Zimbabwean President Robert Mugabe recently turned 93, making him the oldest non-royal head of state in the world.
But in his 37 years in power, he's become a caricature of the corrupt African dictator. Once one of the continent's wealthiest countries, Zimbabwe's economy has halved since 2000. He's sent armed militias to beat and kill political opponents and in 2015 threw a $1 million birthday party for himself, feeding his 20,000 guests dishes like baby elephant even as many of his countrymen live in extreme poverty.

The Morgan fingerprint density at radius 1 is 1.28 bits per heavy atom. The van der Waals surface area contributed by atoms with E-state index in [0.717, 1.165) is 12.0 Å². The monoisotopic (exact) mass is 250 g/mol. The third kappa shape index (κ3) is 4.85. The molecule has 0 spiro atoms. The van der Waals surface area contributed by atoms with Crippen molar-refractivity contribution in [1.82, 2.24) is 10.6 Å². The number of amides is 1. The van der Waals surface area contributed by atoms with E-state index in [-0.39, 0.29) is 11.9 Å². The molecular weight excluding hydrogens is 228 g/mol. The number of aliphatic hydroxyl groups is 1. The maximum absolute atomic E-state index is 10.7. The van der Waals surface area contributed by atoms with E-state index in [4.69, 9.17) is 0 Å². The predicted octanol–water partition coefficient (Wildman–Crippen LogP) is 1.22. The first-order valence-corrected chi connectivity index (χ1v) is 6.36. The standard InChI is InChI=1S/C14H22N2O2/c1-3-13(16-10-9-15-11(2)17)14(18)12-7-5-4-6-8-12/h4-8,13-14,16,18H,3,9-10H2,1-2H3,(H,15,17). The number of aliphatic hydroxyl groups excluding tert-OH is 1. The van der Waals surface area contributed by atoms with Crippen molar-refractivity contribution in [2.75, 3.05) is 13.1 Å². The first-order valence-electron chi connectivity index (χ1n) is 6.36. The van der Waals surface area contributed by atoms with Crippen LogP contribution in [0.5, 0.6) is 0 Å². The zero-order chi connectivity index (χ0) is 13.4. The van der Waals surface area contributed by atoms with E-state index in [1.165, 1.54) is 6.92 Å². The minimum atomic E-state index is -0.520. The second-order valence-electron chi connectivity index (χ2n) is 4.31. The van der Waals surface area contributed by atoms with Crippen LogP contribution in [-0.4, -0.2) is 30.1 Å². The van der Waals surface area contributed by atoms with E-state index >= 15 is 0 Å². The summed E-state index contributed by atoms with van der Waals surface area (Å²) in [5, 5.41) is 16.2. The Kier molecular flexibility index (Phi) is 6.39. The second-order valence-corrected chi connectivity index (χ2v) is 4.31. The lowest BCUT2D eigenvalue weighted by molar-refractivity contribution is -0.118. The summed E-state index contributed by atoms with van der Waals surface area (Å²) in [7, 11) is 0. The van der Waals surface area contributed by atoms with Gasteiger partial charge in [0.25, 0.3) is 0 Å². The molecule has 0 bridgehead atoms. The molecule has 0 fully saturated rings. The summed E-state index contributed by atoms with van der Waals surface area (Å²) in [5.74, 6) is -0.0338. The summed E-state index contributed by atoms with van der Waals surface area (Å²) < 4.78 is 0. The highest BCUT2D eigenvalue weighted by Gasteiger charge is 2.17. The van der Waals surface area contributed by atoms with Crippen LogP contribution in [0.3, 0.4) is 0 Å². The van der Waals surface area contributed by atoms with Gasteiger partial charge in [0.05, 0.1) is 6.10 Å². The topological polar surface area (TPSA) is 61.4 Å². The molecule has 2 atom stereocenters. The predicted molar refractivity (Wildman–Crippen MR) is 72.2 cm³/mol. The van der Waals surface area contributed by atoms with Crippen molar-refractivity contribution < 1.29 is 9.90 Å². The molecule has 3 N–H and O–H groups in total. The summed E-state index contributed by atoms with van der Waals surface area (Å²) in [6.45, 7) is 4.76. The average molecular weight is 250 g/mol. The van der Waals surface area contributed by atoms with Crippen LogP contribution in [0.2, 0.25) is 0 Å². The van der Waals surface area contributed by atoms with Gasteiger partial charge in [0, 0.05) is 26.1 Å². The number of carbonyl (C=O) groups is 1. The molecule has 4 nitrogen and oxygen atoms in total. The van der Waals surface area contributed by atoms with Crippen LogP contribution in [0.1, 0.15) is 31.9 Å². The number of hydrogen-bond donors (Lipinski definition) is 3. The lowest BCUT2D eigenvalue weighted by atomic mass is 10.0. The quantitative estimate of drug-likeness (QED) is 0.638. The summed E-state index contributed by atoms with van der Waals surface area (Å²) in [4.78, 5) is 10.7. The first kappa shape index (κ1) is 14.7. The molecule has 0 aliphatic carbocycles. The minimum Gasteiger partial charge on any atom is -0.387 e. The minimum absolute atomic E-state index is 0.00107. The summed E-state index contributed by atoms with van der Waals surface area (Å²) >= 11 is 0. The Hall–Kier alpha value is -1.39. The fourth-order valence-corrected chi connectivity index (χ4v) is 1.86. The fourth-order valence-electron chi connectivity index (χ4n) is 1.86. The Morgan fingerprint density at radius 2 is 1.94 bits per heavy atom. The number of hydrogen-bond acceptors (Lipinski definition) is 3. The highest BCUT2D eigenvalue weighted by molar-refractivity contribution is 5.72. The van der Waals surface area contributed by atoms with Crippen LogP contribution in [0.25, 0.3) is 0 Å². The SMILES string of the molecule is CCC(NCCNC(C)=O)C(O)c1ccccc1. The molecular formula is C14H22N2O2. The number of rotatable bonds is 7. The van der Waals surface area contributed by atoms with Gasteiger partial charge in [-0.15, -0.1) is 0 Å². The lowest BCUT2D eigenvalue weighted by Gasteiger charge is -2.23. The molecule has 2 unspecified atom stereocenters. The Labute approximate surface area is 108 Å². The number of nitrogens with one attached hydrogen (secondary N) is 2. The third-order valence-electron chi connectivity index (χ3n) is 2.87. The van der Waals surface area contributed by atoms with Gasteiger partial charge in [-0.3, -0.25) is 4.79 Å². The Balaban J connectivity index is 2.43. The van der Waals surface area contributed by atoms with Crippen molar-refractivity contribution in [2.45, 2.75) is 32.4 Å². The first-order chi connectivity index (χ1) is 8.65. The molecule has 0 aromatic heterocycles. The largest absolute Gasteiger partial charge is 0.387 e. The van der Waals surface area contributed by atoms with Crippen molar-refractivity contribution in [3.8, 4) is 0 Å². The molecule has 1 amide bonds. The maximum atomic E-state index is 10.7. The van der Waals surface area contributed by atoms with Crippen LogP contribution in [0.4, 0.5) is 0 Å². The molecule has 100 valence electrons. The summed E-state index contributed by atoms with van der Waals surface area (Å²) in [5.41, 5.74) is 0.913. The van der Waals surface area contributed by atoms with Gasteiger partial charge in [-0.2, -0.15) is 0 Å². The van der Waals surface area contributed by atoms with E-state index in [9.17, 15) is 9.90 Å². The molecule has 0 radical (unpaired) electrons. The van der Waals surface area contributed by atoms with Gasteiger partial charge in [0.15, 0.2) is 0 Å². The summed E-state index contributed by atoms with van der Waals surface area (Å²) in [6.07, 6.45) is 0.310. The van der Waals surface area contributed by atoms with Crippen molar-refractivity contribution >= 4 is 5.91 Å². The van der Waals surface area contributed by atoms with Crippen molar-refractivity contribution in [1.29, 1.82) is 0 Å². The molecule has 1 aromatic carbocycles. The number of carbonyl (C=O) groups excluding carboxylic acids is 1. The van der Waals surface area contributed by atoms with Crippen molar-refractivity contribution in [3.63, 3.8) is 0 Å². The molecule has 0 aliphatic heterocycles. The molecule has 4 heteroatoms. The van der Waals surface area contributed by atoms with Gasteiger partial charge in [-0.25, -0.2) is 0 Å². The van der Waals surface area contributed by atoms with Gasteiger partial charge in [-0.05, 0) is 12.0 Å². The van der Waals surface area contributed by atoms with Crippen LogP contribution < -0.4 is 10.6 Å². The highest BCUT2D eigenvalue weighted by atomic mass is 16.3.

But as Mugabe pushes deeper into his nineties, there are growing questions about his hold on power. On this edition of Global Journalist, a look at the twilight of the Robert Mugabe era in Zimbabwe and what may come after him.
Joining the program:
- Charles Ray, a former U.S. ambassador to Zimbabwe
- Miles Tendi, a Zimbabwean lecturer in African politics at Oxford University
- Piers Pigou, a senior consultant for southern Africa at International Crisis Group
Audio show includes music from Simon Mathewson's "Abakua" via Creative Commons